Officially, as of Tuesday afternoon, more than 1.5 million Americans were confirmed to have been infected by the coronavirus. More than 90,000 have died. Those are the figures we have to work with, anyway. We know that both numbers will only rise.
That goes without saying for the death toll, of course, because life is a one-way street. These days, though, with more than 1,200 people dying every day from the virus, the mortality department’s accountants can no more keep up than Lucy and Ethel in the candy factory.
The number of total cases is also a moving target; with new people getting infected every day, naturally there’s a time lag in the reporting.
Though these numbers are unreliable, because we know the direction in which they err we can still use them to perform one important calculation. We just have to remember that no matter how bad the results may look superficially, the true story is even worse. That’s saying a lot, because even the lowball number is terrible.
Hard though it may be for a Trump voter to believe, Americans make up just 4.2 percent of the world’s population. If everything else were equal, we could expect to have 4.2 percent of all cases of Covid-19. Instead, though, we have suffered about 30 percent of all known cases. In cold, mathematical terms that’s a ratio of 7.2.
Amidst all the endless coverage of this modern-day plague, this striking deviation from the statistical mean doesn’t seem to get much notice. As of Wednesday we had heard it mentioned once, in passing, on NPR.
That seems strange, considering what it means: this Great America of ours is suffering at a level that is 7.2 times higher than it would be if this country were being run by an Administration of middling competence.
Now let’s take another look at the total number of cases of Covid-19 in the U.S. In addition to the previously-mentioned reporting lag, there’s a second factor that’s been keeping that number artificially low.
Since the virus began to spread, this Administration has done about as well at bringing Federal resources to bear against it—particularly in the matter of testing—as…well, words fail us. Brownie’s “Heck of a job?” The Vatican’s policing of pederast priests? Neither of those abysmal failures comes close to matching the magnitude of this one.
Was this really just another example of the standard-issue Trumpian incompetence to which we have become depressingly accustomed? Or did this Administration intentionally suppress testing, in order to make the total number of cases appear to be lower?
We are not accusing anyone, of course, of having done this. Heaven forfend—none but a child would conceive of such a dim-witted scheme, and only a monster would carry it out.
That’s what Politico health reporter Dan Diamond told NPR’s Terry Gross back in March, though. The first batch of tests sent out by the CDC “simply did not work,” he said.
“They were coming back with errors. The CDC, the Centers for Disease Control, recognized that and promised that new tests would be distributed soon. But one day turned into two days turned into three days turned into several weeks, and in the meantime, we know now coronavirus was silently spreading in different communities, like Seattle. By the time that the Trump administration made a decision to allow new tests to be developed by hospitals by clinical laboratories, it was a step that was seen as multiple weeks late.”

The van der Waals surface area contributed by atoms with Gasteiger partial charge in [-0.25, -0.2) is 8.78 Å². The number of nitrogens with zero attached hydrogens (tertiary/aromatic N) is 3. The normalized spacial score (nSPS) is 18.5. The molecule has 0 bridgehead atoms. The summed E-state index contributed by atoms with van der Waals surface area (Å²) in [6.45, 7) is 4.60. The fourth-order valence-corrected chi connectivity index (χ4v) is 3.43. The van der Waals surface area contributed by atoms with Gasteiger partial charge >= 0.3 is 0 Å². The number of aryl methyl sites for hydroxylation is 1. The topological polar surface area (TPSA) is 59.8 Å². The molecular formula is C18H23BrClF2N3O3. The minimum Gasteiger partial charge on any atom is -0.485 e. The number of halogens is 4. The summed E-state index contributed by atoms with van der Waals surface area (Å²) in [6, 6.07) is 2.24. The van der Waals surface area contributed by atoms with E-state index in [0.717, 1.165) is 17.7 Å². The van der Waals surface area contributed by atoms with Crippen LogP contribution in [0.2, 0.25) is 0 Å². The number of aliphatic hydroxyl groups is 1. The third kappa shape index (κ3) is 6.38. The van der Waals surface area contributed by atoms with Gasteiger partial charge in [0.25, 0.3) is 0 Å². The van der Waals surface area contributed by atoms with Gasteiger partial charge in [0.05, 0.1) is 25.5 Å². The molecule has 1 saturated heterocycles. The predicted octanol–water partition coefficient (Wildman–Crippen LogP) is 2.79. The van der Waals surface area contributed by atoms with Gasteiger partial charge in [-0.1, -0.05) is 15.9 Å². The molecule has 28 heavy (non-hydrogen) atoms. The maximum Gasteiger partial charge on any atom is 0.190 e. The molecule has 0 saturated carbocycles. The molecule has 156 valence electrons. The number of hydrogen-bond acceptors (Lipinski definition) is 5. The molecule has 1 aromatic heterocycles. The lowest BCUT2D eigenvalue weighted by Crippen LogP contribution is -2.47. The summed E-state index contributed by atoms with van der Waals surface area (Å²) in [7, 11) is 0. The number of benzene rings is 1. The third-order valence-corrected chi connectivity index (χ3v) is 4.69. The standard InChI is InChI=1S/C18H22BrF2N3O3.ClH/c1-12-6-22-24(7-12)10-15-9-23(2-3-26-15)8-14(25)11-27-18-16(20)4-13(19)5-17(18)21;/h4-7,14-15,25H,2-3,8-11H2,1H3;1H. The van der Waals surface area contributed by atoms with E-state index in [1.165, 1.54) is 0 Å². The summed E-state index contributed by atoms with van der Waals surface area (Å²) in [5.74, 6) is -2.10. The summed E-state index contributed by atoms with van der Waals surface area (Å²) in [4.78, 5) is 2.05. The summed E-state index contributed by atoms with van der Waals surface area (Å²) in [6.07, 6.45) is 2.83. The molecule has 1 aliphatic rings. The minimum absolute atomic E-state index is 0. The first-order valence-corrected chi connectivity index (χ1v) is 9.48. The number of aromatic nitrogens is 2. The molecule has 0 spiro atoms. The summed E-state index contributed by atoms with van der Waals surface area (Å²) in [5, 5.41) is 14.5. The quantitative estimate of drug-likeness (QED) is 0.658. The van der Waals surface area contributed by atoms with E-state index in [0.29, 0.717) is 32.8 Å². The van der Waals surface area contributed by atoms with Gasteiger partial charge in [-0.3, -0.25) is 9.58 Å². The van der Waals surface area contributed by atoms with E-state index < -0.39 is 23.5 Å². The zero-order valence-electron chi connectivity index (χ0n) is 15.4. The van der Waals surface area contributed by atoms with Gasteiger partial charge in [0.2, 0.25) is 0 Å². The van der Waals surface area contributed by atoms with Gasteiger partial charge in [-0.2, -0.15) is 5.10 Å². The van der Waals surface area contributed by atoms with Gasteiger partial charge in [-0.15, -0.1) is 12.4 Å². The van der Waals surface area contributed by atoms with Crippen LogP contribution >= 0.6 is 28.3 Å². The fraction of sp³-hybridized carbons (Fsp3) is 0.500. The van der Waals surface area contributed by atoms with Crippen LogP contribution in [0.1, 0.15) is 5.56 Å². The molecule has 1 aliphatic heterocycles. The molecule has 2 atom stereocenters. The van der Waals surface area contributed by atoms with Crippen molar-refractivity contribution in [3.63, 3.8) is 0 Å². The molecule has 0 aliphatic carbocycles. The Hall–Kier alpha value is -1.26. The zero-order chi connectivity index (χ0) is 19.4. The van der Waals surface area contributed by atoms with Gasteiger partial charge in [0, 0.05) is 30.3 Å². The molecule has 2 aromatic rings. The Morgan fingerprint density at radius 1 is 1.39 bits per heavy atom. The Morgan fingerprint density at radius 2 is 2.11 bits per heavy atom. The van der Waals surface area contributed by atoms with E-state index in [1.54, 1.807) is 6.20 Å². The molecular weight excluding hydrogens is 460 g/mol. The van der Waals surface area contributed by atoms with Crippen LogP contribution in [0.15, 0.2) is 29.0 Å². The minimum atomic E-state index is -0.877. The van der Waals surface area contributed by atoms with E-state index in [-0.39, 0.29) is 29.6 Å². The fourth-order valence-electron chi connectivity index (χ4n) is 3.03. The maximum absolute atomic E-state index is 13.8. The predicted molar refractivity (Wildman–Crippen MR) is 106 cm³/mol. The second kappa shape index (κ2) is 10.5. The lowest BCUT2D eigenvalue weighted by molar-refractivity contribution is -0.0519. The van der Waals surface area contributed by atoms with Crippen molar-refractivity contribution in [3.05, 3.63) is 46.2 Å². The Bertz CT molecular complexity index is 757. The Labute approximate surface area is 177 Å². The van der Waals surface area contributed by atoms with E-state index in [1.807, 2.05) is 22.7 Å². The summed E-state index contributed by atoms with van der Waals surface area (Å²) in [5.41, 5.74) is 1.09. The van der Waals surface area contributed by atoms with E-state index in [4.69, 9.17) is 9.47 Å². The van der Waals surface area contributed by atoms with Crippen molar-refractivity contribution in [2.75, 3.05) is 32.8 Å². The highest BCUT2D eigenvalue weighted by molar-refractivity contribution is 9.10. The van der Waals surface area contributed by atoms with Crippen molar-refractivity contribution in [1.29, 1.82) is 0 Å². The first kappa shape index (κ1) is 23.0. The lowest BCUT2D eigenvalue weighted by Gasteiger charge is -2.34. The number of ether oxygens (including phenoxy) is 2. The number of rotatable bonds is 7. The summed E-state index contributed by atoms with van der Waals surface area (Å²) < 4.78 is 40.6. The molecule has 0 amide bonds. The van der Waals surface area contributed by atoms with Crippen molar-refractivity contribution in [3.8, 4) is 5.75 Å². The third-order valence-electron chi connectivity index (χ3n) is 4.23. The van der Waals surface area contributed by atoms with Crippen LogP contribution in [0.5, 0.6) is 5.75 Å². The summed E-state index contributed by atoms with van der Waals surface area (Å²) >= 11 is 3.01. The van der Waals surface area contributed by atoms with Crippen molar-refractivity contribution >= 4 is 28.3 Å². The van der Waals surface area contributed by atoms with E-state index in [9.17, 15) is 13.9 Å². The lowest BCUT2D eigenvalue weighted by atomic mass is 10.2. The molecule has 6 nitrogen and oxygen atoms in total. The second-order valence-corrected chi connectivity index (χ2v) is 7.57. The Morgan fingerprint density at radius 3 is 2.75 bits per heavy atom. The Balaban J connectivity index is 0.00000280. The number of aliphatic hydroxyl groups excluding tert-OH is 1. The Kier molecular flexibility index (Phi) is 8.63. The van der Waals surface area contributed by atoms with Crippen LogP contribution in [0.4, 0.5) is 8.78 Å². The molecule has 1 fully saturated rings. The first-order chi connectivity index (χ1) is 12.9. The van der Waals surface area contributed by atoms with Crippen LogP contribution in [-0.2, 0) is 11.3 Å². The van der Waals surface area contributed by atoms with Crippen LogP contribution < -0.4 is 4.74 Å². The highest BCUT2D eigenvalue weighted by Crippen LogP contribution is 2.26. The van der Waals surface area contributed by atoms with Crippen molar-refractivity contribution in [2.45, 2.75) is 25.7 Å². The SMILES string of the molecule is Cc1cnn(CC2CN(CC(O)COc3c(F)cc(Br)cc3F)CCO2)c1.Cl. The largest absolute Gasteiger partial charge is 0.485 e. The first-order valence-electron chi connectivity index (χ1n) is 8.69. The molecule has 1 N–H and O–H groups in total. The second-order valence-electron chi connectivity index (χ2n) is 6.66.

Why was there no White House pressure to get that vital job done?
“The President had made clear—the lower the numbers on coronavirus, the better for the president, the better for his potential re-election this fall.”
The deadly consequences of delay were quantified in a New York Times story on Thursday morning.
“If the United States had begun imposing social distancing measures one week earlier than it did in March, about 36,000 fewer people would have died in the coronavirus outbreak, according to new estimates from Columbia University disease modelers.
“And if the country had begun locking down cities and limiting social contact on March 1, two weeks earlier than most people started staying home, the vast majority of the nation’s deaths—about 83 percent—would have been avoided, the researchers estimated.
“Under that scenario, about 54,000 fewer people would have died by early May.”
Trump and his cult want us to believe none of this is his fault because “no once could have seen this coming.” Considering the source, of course, we know that’s a lie.
NPR proved that Tuesday morning, with a report about a two-year effort by the Pentagon’s National Defense University to prepare for a pandemic by running simulations—war games. “The scenario: A novel flu strain is racing across the planet. The virus is deadly and highly contagious; U.S. officials are trying to contain the outbreak before it hits the United States. (Spoiler: They don’t succeed.)”
Ironically enough, this forward-thinking but wasted effort was made during the administration of the previous holder of the title Worst President Yet: George W.[MD] Bush.
Just three and a half years ago, at his inauguration, Donald Trump described this nation—which had, at that point, more or less recovered from a years-long, Wall Street-engineered financial disaster—as a scene of American Carnage.
On Tuesday he bragged about the number of Americans who have died in the pandemic—a number that would be equal to the passenger lists of 256 chock-full Boeing 747s, one crashing every ten hours, around the clock, with no survivors, all since approximately Valentine’s Day:
“Actually the number of cases, and we’re also a much bigger country than most, so when we have a lot of cases, I don’t look at that as a bad thing, I look at that as, in a certain respect, as a good thing, because it means our testing is better.”